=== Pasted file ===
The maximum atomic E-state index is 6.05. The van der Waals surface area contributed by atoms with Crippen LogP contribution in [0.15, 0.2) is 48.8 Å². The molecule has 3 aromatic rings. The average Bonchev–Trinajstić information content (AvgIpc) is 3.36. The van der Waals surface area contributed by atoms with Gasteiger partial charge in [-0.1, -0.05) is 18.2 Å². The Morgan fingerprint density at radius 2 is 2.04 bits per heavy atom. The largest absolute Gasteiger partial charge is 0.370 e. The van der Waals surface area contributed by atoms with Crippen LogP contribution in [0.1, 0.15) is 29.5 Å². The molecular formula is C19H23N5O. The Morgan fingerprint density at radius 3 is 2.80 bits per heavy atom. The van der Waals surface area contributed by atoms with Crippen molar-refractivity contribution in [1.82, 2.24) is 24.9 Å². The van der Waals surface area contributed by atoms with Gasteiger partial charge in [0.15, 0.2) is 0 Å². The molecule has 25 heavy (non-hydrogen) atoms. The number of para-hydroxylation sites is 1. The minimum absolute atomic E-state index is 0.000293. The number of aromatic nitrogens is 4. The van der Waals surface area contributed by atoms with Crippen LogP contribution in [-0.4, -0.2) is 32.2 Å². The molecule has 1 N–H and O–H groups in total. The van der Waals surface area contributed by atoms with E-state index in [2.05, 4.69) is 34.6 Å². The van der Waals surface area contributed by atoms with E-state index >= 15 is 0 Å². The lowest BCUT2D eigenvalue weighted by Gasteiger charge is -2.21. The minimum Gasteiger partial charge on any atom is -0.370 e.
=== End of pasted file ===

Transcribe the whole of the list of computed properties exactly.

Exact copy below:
The maximum atomic E-state index is 6.05. The van der Waals surface area contributed by atoms with Crippen LogP contribution in [0.15, 0.2) is 48.8 Å². The molecule has 3 aromatic rings. The average Bonchev–Trinajstić information content (AvgIpc) is 3.36. The van der Waals surface area contributed by atoms with Gasteiger partial charge in [-0.1, -0.05) is 18.2 Å². The Morgan fingerprint density at radius 2 is 2.04 bits per heavy atom. The largest absolute Gasteiger partial charge is 0.370 e. The van der Waals surface area contributed by atoms with Crippen LogP contribution in [0.1, 0.15) is 29.5 Å². The molecular formula is C19H23N5O. The Morgan fingerprint density at radius 3 is 2.80 bits per heavy atom. The van der Waals surface area contributed by atoms with Crippen molar-refractivity contribution in [1.82, 2.24) is 24.9 Å². The van der Waals surface area contributed by atoms with Gasteiger partial charge in [0.15, 0.2) is 0 Å². The molecule has 25 heavy (non-hydrogen) atoms. The number of para-hydroxylation sites is 1. The minimum absolute atomic E-state index is 0.000293. The number of aromatic nitrogens is 4. The van der Waals surface area contributed by atoms with Crippen LogP contribution in [-0.4, -0.2) is 32.2 Å². The molecule has 1 N–H and O–H groups in total. The van der Waals surface area contributed by atoms with E-state index in [2.05, 4.69) is 34.6 Å². The van der Waals surface area contributed by atoms with E-state index >= 15 is 0 Å². The lowest BCUT2D eigenvalue weighted by Gasteiger charge is -2.21. The minimum Gasteiger partial charge on any atom is -0.370 e.